Amid the country’s strict policies to remain virtually virus-free, the stories of students struggling to make it to schools abroad on time or workers desperately seeking to fly home after finishing their foreign tenures show the emotional toll faced by many.

Chen Qing planned to fly to China next month after visiting her boyfriend in the U.S., but she said her Feb. 14 flight had already been canceled. For now, the 32-year-old has rebooked for the following week, but she’s not hopeful considering the number of passengers testing positive for the virus upon arriving in China.

“I’m spending heaps of time daily checking cancellation information on social media,” Chen told Sixth Tone, adding she is concerned that her delayed departure could affect her job at home. “But there’s just nothing I can do.”

People Visual

People Visual

The rigid rules and the swiftly evolving situation has made overseas Chinese anxious, with many of them sharing their experiences online. While some have started online chat groups with strangers to share their plights and update each other with travel information, others have flooded social platforms such as Xiaohongshu, where they post about their failed attempts to fly home from abroad — from ordeals involving multiple flight cancellations to soaring ticket prices.

Both Chen and Liang said they paid over 20,000 yuan ($3,150) for an inbound flight to China, more than double pre-pandemic prices. Many have booked through travel agents to make sure they don’t miss their chance to secure a seat.

“Returning to China is like buying a lottery ticket,” said Liang. “It’s a real gamble.”

For many, prospects of flights being diverted midair has only fueled their anxiety. A Delta Air Lines flight from Seattle to Shanghai last month turned around six hours into the journey, citing how the destination airport’s new rules “require significantly extended ground time and are not operationally viable.”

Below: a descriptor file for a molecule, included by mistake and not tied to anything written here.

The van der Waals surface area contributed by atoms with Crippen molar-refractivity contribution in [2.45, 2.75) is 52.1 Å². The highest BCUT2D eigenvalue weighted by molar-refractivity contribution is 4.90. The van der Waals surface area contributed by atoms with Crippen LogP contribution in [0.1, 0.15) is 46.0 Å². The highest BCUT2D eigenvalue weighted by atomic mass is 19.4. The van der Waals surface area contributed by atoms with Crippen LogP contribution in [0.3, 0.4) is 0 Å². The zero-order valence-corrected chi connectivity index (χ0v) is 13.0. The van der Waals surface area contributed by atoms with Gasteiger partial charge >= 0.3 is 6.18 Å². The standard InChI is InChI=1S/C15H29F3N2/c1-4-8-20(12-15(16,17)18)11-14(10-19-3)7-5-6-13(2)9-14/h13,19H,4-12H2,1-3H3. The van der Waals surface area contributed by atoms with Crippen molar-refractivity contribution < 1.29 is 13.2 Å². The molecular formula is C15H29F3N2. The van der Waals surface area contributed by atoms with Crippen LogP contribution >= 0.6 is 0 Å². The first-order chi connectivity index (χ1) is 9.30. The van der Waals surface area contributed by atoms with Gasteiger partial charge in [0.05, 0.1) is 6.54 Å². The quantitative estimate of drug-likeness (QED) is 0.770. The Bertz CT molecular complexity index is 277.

The Chinese Embassy in the U.S. refuted the claim, blaming flight cancellations on staff shortages among U.S. airlines. Last week, the U.S government criticized China’s decision to cancel a growing number of flights for being “inconsistent with its obligations under the U.S.-China Air Transport Agreement.”

Meanwhile, caught in between the bureaucracy and tough border controls are thousands of people — both Chinese and foreigners — hoping to reunite with family, return to school, or their jobs. But for now, Liang and Chen said that seems like an almost impossible mission, involving a series of tasks, including securing a flight, taking various pre-departure virus tests, and weathering post-arrival quarantine.

“I understand China’s strategy,” said Liang, hoping the flight she booked for the fifth time on Feb. 13 takes off without a hitch. “I just feel it’s inhumane to punish everyone based on the (circuit breaker policy).”

“Sometimes I feel as if I’m the virus,” Chen added.

Editor: Bibek Bhandari.

(Header image: Visual elements from iStock and DigitalVision/People Visual, reedited by Sixth Tone)